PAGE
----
EDITORIAL: Somalia’s moment of honor should be rewarded with a free

EDITORIAL | It is not every day that Somalis have emerged from smiles. That is why the whole country is celebrating the success of Prime Minister Hussein Roble’s marathon talks with federal presidents, which led to an agreement on Thursday.

Somalis have been so tired of the constant wrestling that a political agreement announced on Thursday looked like a monkey pulling our backs. It has taken more than eight months to try and fail. At one point, the stakeholders dug into each other’s heels and accused each other of having bothered the country’s political calendar.

And as we said here, the ultimate responsibility for achieving that always rested on the good will of the federal government. What was achieved on Thursday deserves a pat on the back from Prime Minister Roble and federal leaders in Jubbaland, Northeastern State, South West, Galmudug and Hirshabelle.

Still, the deal will amount to nothing if the country does not hold free and fair elections. It is true that the Somalis were tired of fighting and even more tired of the endless cycle of election delays. But no Somali wants a shortcut to the election.

The election agreement agreed on Thursday provides for indirect elections, which is the least that Somalis expect. The original intention was to have universal suffrage; which Somalia has not had since 1969. To say that everyone was looking forward to the day when they will vote and directly decide how to remove vacant leaders would be an understatement. It has been delayed.

Yet the reality in Somalia controlled that idea. The lack of political will from the federal government, quarrels between stakeholders, financial constraints and security challenges combined to stop the plan.

Still, it did not kill the idea. Agreeing on an indirect election has been the compromise of most people to ensure the legitimacy of the leaders without harming Somalia’s reconstruction project. And Roble’s choice as a mediator for the talks was accepted by all because he really seemed to be looking for a solution. But he also knew that any mistakes would have recreated enmity and presented him as President Mohamed Farmajo’s hands and feet.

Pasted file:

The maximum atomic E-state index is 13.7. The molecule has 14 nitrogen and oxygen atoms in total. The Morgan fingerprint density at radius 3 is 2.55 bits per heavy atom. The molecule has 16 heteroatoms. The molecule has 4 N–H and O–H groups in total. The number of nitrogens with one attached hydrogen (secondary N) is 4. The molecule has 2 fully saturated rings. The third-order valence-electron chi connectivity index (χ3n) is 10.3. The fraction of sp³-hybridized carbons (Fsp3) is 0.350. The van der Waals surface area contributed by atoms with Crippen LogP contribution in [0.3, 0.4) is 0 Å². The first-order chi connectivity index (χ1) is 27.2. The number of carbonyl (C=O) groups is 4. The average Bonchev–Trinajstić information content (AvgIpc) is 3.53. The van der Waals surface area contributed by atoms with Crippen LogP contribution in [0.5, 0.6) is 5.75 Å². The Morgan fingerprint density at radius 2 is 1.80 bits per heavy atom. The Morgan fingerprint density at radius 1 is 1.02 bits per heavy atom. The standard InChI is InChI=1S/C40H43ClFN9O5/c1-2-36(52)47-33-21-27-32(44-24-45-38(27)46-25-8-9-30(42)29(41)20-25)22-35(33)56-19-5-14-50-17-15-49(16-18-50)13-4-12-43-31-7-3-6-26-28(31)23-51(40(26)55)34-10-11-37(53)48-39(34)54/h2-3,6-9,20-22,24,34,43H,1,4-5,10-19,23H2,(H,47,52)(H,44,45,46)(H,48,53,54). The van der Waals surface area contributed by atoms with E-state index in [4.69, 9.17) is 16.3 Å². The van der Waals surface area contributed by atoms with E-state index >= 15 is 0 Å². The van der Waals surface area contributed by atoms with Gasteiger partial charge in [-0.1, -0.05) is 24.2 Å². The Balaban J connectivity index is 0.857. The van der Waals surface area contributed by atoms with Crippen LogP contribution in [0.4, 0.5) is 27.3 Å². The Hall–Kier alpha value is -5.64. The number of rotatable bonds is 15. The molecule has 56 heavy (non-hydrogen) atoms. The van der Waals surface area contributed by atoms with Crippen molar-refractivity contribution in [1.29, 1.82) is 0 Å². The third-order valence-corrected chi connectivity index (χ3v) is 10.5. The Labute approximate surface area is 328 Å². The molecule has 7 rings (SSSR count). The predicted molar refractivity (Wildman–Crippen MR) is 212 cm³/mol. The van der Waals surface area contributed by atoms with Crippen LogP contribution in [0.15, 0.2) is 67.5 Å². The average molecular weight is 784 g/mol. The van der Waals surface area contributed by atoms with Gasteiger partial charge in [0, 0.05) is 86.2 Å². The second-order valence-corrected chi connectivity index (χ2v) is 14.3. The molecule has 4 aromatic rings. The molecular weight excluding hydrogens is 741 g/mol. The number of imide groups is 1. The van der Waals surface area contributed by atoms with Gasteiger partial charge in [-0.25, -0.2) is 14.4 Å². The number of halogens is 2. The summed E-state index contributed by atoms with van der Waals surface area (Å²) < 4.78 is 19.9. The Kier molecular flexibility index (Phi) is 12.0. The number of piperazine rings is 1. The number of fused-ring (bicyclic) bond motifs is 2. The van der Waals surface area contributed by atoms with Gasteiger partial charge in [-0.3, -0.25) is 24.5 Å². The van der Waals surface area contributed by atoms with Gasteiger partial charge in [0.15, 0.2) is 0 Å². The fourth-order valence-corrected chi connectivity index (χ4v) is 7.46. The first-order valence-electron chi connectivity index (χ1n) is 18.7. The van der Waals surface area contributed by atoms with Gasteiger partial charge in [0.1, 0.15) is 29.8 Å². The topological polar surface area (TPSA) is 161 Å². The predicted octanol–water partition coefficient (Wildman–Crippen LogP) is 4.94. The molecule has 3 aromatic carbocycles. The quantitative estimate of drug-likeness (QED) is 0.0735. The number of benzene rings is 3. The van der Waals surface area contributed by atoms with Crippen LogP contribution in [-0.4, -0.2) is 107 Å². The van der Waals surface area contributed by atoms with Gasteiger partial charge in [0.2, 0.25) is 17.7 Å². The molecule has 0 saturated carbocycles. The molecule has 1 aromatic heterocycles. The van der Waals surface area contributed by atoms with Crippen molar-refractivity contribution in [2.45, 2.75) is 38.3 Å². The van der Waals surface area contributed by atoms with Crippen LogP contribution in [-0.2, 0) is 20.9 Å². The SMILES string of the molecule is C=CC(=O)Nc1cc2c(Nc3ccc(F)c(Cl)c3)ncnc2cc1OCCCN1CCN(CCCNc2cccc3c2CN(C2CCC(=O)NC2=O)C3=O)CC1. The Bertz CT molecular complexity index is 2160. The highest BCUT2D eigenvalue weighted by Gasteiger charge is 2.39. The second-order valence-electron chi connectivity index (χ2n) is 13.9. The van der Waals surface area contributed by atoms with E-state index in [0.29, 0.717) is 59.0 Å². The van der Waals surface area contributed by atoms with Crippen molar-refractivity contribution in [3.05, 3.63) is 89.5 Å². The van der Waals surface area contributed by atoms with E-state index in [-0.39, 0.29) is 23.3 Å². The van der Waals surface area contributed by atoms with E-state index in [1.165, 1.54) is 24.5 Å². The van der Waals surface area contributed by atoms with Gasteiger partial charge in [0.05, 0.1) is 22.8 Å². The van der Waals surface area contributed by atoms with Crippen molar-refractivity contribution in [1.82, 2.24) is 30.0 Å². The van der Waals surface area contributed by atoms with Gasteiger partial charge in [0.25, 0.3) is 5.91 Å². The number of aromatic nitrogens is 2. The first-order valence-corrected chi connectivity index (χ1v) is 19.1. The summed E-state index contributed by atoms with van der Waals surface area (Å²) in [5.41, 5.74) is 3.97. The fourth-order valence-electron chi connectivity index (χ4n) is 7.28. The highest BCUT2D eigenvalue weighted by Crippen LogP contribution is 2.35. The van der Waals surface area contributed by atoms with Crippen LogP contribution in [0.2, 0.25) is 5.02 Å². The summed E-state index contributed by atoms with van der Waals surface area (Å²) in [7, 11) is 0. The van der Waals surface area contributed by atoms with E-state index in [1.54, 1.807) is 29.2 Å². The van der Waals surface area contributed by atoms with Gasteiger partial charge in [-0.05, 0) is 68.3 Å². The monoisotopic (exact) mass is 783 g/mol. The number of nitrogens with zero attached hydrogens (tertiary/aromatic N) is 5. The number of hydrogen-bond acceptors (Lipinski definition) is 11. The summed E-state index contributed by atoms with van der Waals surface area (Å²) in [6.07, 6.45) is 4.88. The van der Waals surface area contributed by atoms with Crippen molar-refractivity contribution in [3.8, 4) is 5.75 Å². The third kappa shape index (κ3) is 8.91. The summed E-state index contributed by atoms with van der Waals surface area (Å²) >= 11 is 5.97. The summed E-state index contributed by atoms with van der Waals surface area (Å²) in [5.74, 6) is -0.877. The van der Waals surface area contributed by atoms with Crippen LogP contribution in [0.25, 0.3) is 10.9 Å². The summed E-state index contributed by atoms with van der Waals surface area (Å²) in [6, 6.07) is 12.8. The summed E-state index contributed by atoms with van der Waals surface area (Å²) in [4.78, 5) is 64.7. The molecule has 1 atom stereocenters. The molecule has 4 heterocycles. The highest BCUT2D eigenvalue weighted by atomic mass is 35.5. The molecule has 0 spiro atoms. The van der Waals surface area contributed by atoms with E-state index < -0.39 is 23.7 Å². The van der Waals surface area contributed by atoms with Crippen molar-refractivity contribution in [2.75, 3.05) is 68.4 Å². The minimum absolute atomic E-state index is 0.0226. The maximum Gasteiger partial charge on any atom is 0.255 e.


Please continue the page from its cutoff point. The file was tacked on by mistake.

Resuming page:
Now that we are here, PM Roble must understand that he will still be in the spotlight again as we move towards the implementation of the agreement.

People will demand that he plan everything openly; financial arrangements, security insurance, voting, billing and announcements; will all be monitored to see if incorrect moves are tolerated.

One reason people were cautious about the indirect election was how regular votes were bought or voters bribed to support a candidate. In the past, these deeds have been overlooked, arguing that Somalia was still a work in progress. Despite their pitfalls, Somalis elected a new government every election period for the past two decades

But after being involved for more than a decade, there will be no excuses this time. Somalia will need to hold an open ballot and ensure that at least 30 percent of the seats go to women.

With the festive atmosphere in the country today, Prime Minister Roble’s biggest and most important gift will reward the Somalis with a free and fair election.


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